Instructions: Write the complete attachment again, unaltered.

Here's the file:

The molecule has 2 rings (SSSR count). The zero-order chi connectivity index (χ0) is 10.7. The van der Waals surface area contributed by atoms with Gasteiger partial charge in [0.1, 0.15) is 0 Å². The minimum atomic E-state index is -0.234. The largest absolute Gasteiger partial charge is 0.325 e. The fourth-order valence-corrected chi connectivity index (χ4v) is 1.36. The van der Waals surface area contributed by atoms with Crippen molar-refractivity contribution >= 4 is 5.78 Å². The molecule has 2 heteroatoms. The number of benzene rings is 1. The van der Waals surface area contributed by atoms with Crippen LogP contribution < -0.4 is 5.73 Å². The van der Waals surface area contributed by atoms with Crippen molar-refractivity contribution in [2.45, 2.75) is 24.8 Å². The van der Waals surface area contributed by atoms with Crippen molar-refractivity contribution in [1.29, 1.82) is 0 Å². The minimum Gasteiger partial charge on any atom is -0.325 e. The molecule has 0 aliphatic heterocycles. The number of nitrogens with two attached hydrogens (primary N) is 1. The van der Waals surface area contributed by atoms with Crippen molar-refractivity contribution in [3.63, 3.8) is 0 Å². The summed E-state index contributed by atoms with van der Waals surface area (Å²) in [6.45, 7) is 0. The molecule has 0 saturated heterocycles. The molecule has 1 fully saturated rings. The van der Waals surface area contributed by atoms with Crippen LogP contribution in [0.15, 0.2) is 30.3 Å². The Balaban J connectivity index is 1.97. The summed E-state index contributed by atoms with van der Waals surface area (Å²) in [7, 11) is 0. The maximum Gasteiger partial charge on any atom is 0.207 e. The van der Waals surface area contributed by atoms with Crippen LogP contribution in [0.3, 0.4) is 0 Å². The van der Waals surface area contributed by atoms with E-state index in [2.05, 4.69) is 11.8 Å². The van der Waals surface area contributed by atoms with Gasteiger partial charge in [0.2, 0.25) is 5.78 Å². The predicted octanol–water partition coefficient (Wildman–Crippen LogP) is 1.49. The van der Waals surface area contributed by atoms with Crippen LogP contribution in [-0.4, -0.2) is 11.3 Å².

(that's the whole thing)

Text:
The molecule has 2 rings (SSSR count). The zero-order chi connectivity index (χ0) is 10.7. The van der Waals surface area contributed by atoms with Gasteiger partial charge in [0.1, 0.15) is 0 Å². The minimum atomic E-state index is -0.234. The largest absolute Gasteiger partial charge is 0.325 e. The fourth-order valence-corrected chi connectivity index (χ4v) is 1.36. The van der Waals surface area contributed by atoms with Crippen molar-refractivity contribution >= 4 is 5.78 Å². The molecule has 2 heteroatoms. The number of benzene rings is 1. The van der Waals surface area contributed by atoms with Crippen LogP contribution < -0.4 is 5.73 Å². The van der Waals surface area contributed by atoms with Crippen molar-refractivity contribution in [2.45, 2.75) is 24.8 Å². The van der Waals surface area contributed by atoms with Crippen molar-refractivity contribution in [1.29, 1.82) is 0 Å². The minimum Gasteiger partial charge on any atom is -0.325 e. The molecule has 0 aliphatic heterocycles. The number of nitrogens with two attached hydrogens (primary N) is 1. The van der Waals surface area contributed by atoms with Crippen molar-refractivity contribution in [3.63, 3.8) is 0 Å². The summed E-state index contributed by atoms with van der Waals surface area (Å²) in [6.45, 7) is 0. The molecule has 0 saturated heterocycles. The molecule has 1 fully saturated rings. The van der Waals surface area contributed by atoms with Crippen LogP contribution in [0.15, 0.2) is 30.3 Å². The Balaban J connectivity index is 1.97. The summed E-state index contributed by atoms with van der Waals surface area (Å²) in [7, 11) is 0. The maximum Gasteiger partial charge on any atom is 0.207 e. The van der Waals surface area contributed by atoms with Crippen LogP contribution in [0.3, 0.4) is 0 Å². The van der Waals surface area contributed by atoms with E-state index in [2.05, 4.69) is 11.8 Å². The van der Waals surface area contributed by atoms with Gasteiger partial charge in [0.2, 0.25) is 5.78 Å². The predicted octanol–water partition coefficient (Wildman–Crippen LogP) is 1.49. The van der Waals surface area contributed by atoms with Crippen LogP contribution in [-0.4, -0.2) is 11.3 Å².